Singapore’s job market has taken a hit because of the global economic slowdown. However, as Singapore’s economy looks to stabilise and restructure, the job market will need to have significant adjustments.
The weak global economy and the country’s ongoing economic restructuring have slowed down employment in the island nation tremendously. Employment grew by a tiny 0.4% last year for a total of 16,400 jobs.
With Trump at the helm of the world’s largest economy and the continued economic slowdown in China, Selena Ling, head of Treasury research and strategy at OCBC Bank thought that these issues “could drag the overall unemployment rate higher to around 2.5 per cent this year, and the net employment data could moderate further or risk another contraction in the quarters ahead.”
According to a report by US-based Manpower Group, only 15% of employers in Singapore plan to increase their workforce in the first quarter of this year while 7% are seeking to trim their payroll.
For the first nine months of 2016, a total of 10,730 workers were laid off, representing a seven-year high since the global financial crisis of 2009. According to Manpower Minister Lim Swee Say, annual job growth will likely stabilise in the range of 25,000 to 40,000 annual jobs for the next three to five years. Gone are the days where Singapore created 100,000 to 200,000 jobs annually.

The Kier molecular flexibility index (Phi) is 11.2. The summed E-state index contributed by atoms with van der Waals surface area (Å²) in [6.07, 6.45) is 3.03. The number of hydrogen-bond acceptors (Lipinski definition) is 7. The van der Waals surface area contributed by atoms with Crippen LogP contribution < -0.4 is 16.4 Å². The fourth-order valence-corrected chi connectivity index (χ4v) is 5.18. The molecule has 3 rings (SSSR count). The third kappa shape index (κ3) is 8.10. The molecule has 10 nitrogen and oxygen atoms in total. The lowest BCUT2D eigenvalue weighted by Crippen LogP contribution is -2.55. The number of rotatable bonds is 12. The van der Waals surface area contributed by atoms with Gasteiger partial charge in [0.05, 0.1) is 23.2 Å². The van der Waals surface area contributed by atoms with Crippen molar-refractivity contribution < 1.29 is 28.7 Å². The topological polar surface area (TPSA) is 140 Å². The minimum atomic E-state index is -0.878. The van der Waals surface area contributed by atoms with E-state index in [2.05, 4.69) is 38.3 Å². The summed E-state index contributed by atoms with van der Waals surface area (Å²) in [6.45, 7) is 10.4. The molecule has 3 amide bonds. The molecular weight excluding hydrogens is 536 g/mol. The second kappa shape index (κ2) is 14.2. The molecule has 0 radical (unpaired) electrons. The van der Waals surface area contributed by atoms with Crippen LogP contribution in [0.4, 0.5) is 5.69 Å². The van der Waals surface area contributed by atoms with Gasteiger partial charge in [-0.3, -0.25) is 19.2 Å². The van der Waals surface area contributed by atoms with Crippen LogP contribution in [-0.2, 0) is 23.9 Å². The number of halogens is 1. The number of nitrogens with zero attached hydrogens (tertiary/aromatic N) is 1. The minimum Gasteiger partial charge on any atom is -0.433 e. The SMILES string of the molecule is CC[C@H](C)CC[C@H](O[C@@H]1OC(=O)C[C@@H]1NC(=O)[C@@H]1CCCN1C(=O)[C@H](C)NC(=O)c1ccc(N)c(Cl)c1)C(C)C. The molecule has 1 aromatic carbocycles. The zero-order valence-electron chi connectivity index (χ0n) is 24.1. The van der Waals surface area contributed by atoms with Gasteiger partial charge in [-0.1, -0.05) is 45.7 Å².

Singapore workforce lacks flexibility
One reason for this is the inflexibility of the workforce. Nearly half of the vacancies last year were for professionals, managers, executives and technicians. The food industry hires 4.5% of the workforce, and the industry is experiencing rapid automation. Singapore’s economy is transitioning to the digital economy, and thus the workforce needs to be able to grow along with this change regarding attitude and skillset.
Singapore’s workforce must be able to address these changes to limit unemployment and boost job matches. According to Kyrstal Tan, an economist at Capital Economics Ltd, many manufacturing jobs are exiting the country in which the retrenched workers have difficulty transitioning to other industries.
The Singaporean government is addressing this issue through the SkillsFuture movement. Last year, 380,000 Singaporeans benefited from the initiative. One of the key programs of the initiative is the SkillsFuture Credits. Singaporeans aged 25 and above get an opening credit of S$500 to take approved skills-related courses.
Singapore firms focusing on retention instead or recruitment
Another reason for this anaemic job creation is Singapore employers are focusing on retention, not recruitment. This means firms are boosting their salary budgets but not to add manpower, but to increase salaries for existing employees to keep them. According to Michael Page’s 2017 Asia Salary and Employment Outlook survey, over 60% of Singapore’s employers expect to offer employees a 1% to 5% salary increase.
Singapore’s job market looks to stabilise soon
Freelancing and home-based businesses are also on the rise. There are also initiatives to boost productivity, and the foreign workforce policies have tightened to transition towards higher skilled labour import. The IT job market will likely see high levels of recruitment this year.
With Singapore’s economy looking to stabilise this year, worker retrenchment will find a bottom and job creation will slowly stabilise in line with the ongoing economic restructuring.